Leonard Downie Jr.: Again, these are the questions we are now pursuing in our reporting. We believe these are the MPs who were primarily involved. But we want to find out more about the roles of civilian contractor, military intelligence and other interrogators and their commanders.
What is your sense of the impact this story is having outside the Beltway? Also, do you have any sense or reaction to the story from overseas yet? How do you characterize the reaction you sense from Americans to the entire prison abuse scandal? (sorry, that's three questions.)
Leonard Downie Jr.: We are going to try to report out reaction around the country and world. And we periodically conduct polls of American public opinion.
A few people writing in seem a bit unphased by The Post's stories. I think The Post is brave for publishing such sensitive material and feel that your writers researchers and editors deserve praise for their integrity. What shocks me is that there are those who see this as some kind of falsity or "he said, she said."
And please, if you could speak to this, I have never understood why the offending soldiers documented everything on video and in photographs. Has The Post learned why their tortures were pushed into voyuerism?
Leonard Downie Jr.: Your question about the soldiers' motivation in photographing everything they were doing, possibly beyond any photography that was ordered or suggested for interrogation purposes, is an interesting one that I hope can be answered in future media reporting and the government investigations.
Thank you so much for publishing this important story, in the Iraqis own words.
Do you feel a better picture has emerged yet of how high up the chain of command this goes?
Leonard Downie Jr.: We are still pursuing chain of command information.
You have indicated that you have more photos and video, were these supplied by the government or are they from your sources in the field? Furthermore you have stated that you will not publish all the photos or video in that they are too disturbing. Isn't it true that such photos could be edited to mitigate the most offensive part but yet still provide us a view of the degree of depravity the prisoners suffered? In short how do you select the photos and yet remain true to your duty to the public? Do you have a panel or do you yourself make the sole decision on what photos will be published?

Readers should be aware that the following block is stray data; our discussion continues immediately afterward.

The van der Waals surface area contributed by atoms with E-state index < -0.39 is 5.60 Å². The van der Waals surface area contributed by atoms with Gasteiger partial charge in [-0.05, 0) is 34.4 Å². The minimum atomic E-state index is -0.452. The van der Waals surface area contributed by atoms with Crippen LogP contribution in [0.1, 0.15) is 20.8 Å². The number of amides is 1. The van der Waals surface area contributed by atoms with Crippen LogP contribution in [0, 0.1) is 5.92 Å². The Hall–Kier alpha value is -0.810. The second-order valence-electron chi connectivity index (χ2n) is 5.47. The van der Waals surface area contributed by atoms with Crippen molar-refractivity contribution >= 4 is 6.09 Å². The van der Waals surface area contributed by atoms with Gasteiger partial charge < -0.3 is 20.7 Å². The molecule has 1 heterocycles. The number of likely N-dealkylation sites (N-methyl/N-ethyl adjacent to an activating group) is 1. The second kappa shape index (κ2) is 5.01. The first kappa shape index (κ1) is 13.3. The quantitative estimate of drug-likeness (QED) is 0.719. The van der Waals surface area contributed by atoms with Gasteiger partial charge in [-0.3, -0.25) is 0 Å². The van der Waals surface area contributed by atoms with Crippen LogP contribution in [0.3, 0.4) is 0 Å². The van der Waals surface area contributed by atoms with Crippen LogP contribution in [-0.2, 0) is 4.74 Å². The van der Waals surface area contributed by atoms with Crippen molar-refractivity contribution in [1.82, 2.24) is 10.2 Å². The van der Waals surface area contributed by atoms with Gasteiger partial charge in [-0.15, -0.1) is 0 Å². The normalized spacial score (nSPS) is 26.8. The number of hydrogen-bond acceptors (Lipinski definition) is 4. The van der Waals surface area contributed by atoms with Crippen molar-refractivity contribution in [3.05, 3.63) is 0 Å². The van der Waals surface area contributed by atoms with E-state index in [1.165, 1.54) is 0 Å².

Leonard Downie Jr.: We have already cropped some photos that we published to minimize nudity. Final decisions about what we publish are made by me or the managing editor, Steve Coll, after extensive discussion with other senior editors and our photo editors, as well, in the case of images published by washingtonpost.com, with its editors.
Why do you label the tactics of the US military as "abuse" rather than "torture?"
Leonard Downie Jr.: Abuse is obvious from the information and images we have, and is serious in its own right. Torture is more loaded term and its use requires more information about whether the abuse constitutes torture.
While I appreciate your concern about "taste," I am equally
concerned about full disclosure of the truth. Don't you
think that by "editing" which images of the prison the
public may view, you are contributing to the sanitizing of
an issue? Perhaps people would be even more outraged
than they presently are, and a positive change in
administration policy and accountability would be more
likely to occur, if they had complete access to all the
Leonard Downie Jr.: We edit what goes into the newspaper and onto washingtonpost.com every day -- editing for length, relevance, taste, fairness, libel,etc. That is what we have done with these stories and images. We have not withheld anything from publication that would expand our readers' knowledge about the extent or seriousness of this abuse.
Thank you for being part of this forum today. Which is the more important story in your view -- the abuse of the prisoners in Iraq or the apparent discrediting of Chalabi, who was the source of so much information that supposedly supported our going to war?
Leonard Downie Jr.: Time and more information will tell, but the prisoner abuse is a very important issue for a nation with our values.
Dear Mr. Downie,
I think that the Post should print a special section or supplement which includes the complete statements of Iraqi detainees abused by our soldiers. Is there any chance that this will actually happen?
Leonard Downie Jr.: We published today a very large amount of what was included in the detainess' statements; the rest would be repetitive.
To date, all of the abuse, horrifying and disgusting, reported have been against Iraqi males. We all know that there are Iraqi women prisoners. However, there has been no mention in the media of abuses against Iraqi women. I'm curious to know if the Iraqi women prisoners have simply been safe in the prison system or its just not being reported. Have you found any abuse(s) against Iraqi women prisoners under U.S. custody in your investigation? Thank you,
Leonard Downie Jr.: We have not so far.
I greatly appreciate the Post's coverage of the prisoner abuse scandal. I also realize the high level of journalism you are reaching by following the story as closely and determine new approaches to shed further light on the story.
However, how do you intend to deal with the criticism (which I'm sure will come) from Senator Inhofe and others who claim that this whole thing is just "hazing" and that The Post and others are merely pumping up the scandal to put pressure on the administration?